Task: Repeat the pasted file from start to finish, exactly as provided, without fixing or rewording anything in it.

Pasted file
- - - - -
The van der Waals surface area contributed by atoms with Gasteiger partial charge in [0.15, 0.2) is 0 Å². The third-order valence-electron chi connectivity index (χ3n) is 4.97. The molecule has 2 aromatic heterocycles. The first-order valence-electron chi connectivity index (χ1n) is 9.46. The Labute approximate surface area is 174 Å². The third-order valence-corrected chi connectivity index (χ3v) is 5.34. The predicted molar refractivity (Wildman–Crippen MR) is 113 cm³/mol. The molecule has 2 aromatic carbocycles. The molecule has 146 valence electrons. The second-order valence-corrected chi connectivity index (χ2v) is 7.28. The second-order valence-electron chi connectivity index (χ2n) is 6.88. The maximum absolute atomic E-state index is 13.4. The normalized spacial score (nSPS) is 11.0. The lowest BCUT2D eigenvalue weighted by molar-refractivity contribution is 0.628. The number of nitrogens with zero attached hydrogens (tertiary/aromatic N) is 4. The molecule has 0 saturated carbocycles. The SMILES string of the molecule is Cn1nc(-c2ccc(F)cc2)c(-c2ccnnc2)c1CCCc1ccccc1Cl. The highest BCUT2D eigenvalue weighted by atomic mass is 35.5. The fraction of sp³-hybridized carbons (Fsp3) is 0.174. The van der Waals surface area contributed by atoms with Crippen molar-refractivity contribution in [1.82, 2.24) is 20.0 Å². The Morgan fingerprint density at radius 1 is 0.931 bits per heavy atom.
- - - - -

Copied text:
The van der Waals surface area contributed by atoms with Gasteiger partial charge in [0.15, 0.2) is 0 Å². The third-order valence-electron chi connectivity index (χ3n) is 4.97. The molecule has 2 aromatic heterocycles. The first-order valence-electron chi connectivity index (χ1n) is 9.46. The Labute approximate surface area is 174 Å². The third-order valence-corrected chi connectivity index (χ3v) is 5.34. The predicted molar refractivity (Wildman–Crippen MR) is 113 cm³/mol. The molecule has 2 aromatic carbocycles. The molecule has 146 valence electrons. The second-order valence-corrected chi connectivity index (χ2v) is 7.28. The second-order valence-electron chi connectivity index (χ2n) is 6.88. The maximum absolute atomic E-state index is 13.4. The normalized spacial score (nSPS) is 11.0. The lowest BCUT2D eigenvalue weighted by molar-refractivity contribution is 0.628. The number of nitrogens with zero attached hydrogens (tertiary/aromatic N) is 4. The molecule has 0 saturated carbocycles. The SMILES string of the molecule is Cn1nc(-c2ccc(F)cc2)c(-c2ccnnc2)c1CCCc1ccccc1Cl. The highest BCUT2D eigenvalue weighted by atomic mass is 35.5. The fraction of sp³-hybridized carbons (Fsp3) is 0.174. The van der Waals surface area contributed by atoms with Crippen molar-refractivity contribution in [1.82, 2.24) is 20.0 Å². The Morgan fingerprint density at radius 1 is 0.931 bits per heavy atom.